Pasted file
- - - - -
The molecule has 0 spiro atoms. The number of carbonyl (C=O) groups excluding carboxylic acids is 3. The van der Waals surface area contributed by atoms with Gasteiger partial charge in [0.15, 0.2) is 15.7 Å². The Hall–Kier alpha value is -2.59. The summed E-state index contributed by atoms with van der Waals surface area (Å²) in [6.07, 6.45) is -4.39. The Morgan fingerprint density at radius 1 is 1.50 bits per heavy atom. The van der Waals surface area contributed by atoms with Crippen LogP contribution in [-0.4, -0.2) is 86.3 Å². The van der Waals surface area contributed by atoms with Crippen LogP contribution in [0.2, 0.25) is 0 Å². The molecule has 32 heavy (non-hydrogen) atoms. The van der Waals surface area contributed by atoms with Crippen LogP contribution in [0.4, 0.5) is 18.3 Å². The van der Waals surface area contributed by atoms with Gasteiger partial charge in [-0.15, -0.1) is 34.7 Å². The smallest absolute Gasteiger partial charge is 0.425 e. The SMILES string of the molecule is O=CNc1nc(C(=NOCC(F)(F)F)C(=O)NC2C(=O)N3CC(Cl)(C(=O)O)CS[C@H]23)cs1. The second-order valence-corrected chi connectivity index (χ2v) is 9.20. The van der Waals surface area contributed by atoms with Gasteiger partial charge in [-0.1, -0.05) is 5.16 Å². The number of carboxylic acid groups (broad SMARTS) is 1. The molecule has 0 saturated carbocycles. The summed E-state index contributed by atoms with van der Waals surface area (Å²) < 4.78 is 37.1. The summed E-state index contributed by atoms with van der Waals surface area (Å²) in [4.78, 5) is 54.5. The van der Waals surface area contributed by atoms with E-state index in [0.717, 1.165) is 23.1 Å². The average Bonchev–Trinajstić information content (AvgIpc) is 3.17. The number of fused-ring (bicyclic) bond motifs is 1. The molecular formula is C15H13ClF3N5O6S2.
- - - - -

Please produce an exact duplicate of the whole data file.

The molecule has 0 spiro atoms. The number of carbonyl (C=O) groups excluding carboxylic acids is 3. The van der Waals surface area contributed by atoms with Gasteiger partial charge in [0.15, 0.2) is 15.7 Å². The Hall–Kier alpha value is -2.59. The summed E-state index contributed by atoms with van der Waals surface area (Å²) in [6.07, 6.45) is -4.39. The Morgan fingerprint density at radius 1 is 1.50 bits per heavy atom. The van der Waals surface area contributed by atoms with Crippen LogP contribution in [-0.4, -0.2) is 86.3 Å². The van der Waals surface area contributed by atoms with Crippen LogP contribution in [0.2, 0.25) is 0 Å². The molecule has 32 heavy (non-hydrogen) atoms. The van der Waals surface area contributed by atoms with Crippen LogP contribution in [0.4, 0.5) is 18.3 Å². The van der Waals surface area contributed by atoms with Gasteiger partial charge in [-0.15, -0.1) is 34.7 Å². The smallest absolute Gasteiger partial charge is 0.425 e. The SMILES string of the molecule is O=CNc1nc(C(=NOCC(F)(F)F)C(=O)NC2C(=O)N3CC(Cl)(C(=O)O)CS[C@H]23)cs1. The second-order valence-corrected chi connectivity index (χ2v) is 9.20. The van der Waals surface area contributed by atoms with Gasteiger partial charge in [-0.1, -0.05) is 5.16 Å². The number of carboxylic acid groups (broad SMARTS) is 1. The molecule has 0 saturated carbocycles. The summed E-state index contributed by atoms with van der Waals surface area (Å²) < 4.78 is 37.1. The summed E-state index contributed by atoms with van der Waals surface area (Å²) in [4.78, 5) is 54.5. The van der Waals surface area contributed by atoms with E-state index in [0.717, 1.165) is 23.1 Å². The average Bonchev–Trinajstić information content (AvgIpc) is 3.17. The number of fused-ring (bicyclic) bond motifs is 1. The molecular formula is C15H13ClF3N5O6S2.